I don’t pretend

vintage bridal shower invite

I don’t pretend. It’s a gift and  curse rolled into one. I received one bridal invitation, and I am anticipating a second one soon for another person. The two gals, Anita and Anastasia are the brides-to-be. I work with both of them. Anastasia and I are not close at all. We’ve never been kindred spirits. We pretty much keep to ourselves and our own crowd.

However, Anita and I used to be very good friends. In fact, she was one of the first people I opened up to about my sexual assault four years ago right after it happened. Unfortunately, she was less than a friend about the whole experience. Her first words to me were, “I’m sorry, but I can’t handle this.” These words were devastating to me, and it took me a couple of years to understand that there was a very personal reason for her that caused her to respond this way that had nothing to do with me. I can now understand and respect a person feeling this way. What made it worse was the fact that she carried on after that as if nothing happened with me. She would not ask me how I was doing, and as soon as she realized I was no longer the “fun girl” I used to be she moved on and out of our friendship. We’ve tried to mend this fence, but we’re left just feeling awkward around each other. We have no ill will towards each other, but we also no longer have the friendship kind of love that used to connect us.

My point is that I won’t be attending either bridal shower. My logic is that I am not friends with either one. Some of my friends think I should go, especially since I work with both of them. Screw that! I don’t play politics. I don’t do obligatory crap, and I don’t pretend.

I pretended for so long in my life, and it’s no longer in my bones to pretend. I pretended to care about my parents long after the love had died, and it ate at me. I pretended to be fine while I drank and had sex addictively, so much so that those addictions played a part in my sexual assault.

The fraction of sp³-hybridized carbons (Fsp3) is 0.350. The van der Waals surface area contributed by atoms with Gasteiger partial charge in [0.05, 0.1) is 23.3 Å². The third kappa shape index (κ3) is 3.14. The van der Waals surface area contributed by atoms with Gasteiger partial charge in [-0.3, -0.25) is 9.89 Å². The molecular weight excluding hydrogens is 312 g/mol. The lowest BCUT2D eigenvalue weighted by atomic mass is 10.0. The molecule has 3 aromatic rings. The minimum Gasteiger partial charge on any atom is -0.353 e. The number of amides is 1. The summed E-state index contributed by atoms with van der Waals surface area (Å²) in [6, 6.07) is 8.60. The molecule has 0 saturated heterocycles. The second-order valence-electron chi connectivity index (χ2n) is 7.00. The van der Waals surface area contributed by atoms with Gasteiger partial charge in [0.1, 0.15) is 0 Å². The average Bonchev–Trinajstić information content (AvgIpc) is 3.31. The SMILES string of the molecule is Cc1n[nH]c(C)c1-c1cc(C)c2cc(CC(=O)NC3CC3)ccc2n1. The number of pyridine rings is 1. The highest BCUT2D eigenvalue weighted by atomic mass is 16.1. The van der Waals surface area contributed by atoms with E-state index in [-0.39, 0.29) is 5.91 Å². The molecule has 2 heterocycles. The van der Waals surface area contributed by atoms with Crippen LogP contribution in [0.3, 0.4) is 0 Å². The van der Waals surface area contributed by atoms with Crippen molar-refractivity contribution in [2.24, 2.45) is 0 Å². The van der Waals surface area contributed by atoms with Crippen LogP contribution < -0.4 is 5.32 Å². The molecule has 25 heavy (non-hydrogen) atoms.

There is no more pretending. I am not an actress. I am me, and the beauty and upside of that is when I tell I love you, and that you mean a lot to me in my life you know it is true and real. When I hug you and greet you warmly, and ask you how you are doing you know that it is real and sincere. You never have to wonder if I mean what I say.

I don’t pretend.

(Photo credit: lulubrooks)

13 thoughts on “I don’t pretend

  1. I think, as a fellow rape survivor, and also as someone that has been seriously manipulated both as a child and as an adult, that my personal integrity has become very important to me as well. Any form of manipulation, even something as benign as simple lip service, will make the red alert signals go off. I’m not sure if it’s having been so seriously betrayed, or if PTSD has given me a perspective on what is important that I didn’t have before. Either way, I agree with you.

  2. good for you for not going! i was hoping to hear that! i don’t go to baby showers because we can’t have children of our own and after 3 IVF tries, I lost 7 babies. some want to judge me for going to baby showers, but the ones that do are the ones that either have kids of their own or can have them. they can judge away, i am taking care of me and my heart!

  3. So happy that you honor and respect yourself enough to say no when others want you to say yes. Freedom is a wonderful reality you give to yourself. I remember Oprah once quoted someone saying, “if you tell someone no and they continue to try to talk you into saying yes, you have to say to yourself this person is trying to control me.” Love that…

  4. If I understood anything in the past 2 years while dealing with my own sexual assault, it’s that life is too short to be dishonest. I think we spend enough time trying to pretend traumatic things are okay before we get to deal with them. And I feel that when you finally recover of something really life-altering, you shouldn’t cut slack to anyone, you or others. Life is too short to have pretend friendships, pretend relationships and work job you don’t like. If you pretend for too long you might miss out on people who really would support you and be there for you in any situation. Honesty might be hard at times, but it is still better. I admire you for making this choice.

    • Thanks for dropping by. I’m glad you did because I just checked out your blog as well. Yes, honesty is not always easy, but I find I can live better with the discomfort of it rather than the discomfort of pretending.

      Take care,

      Beatriz

  5. Good for you! You shouldn’t pretend, nor should you apologize for being you. In turn, the people who are in your life love you for YOU, and you know they’re not pretending either. Because they know you and love you for all your faults and assets both! I hate pretending.

  6. Pingback: Cooking for money? | A Year in the Life of PTSD

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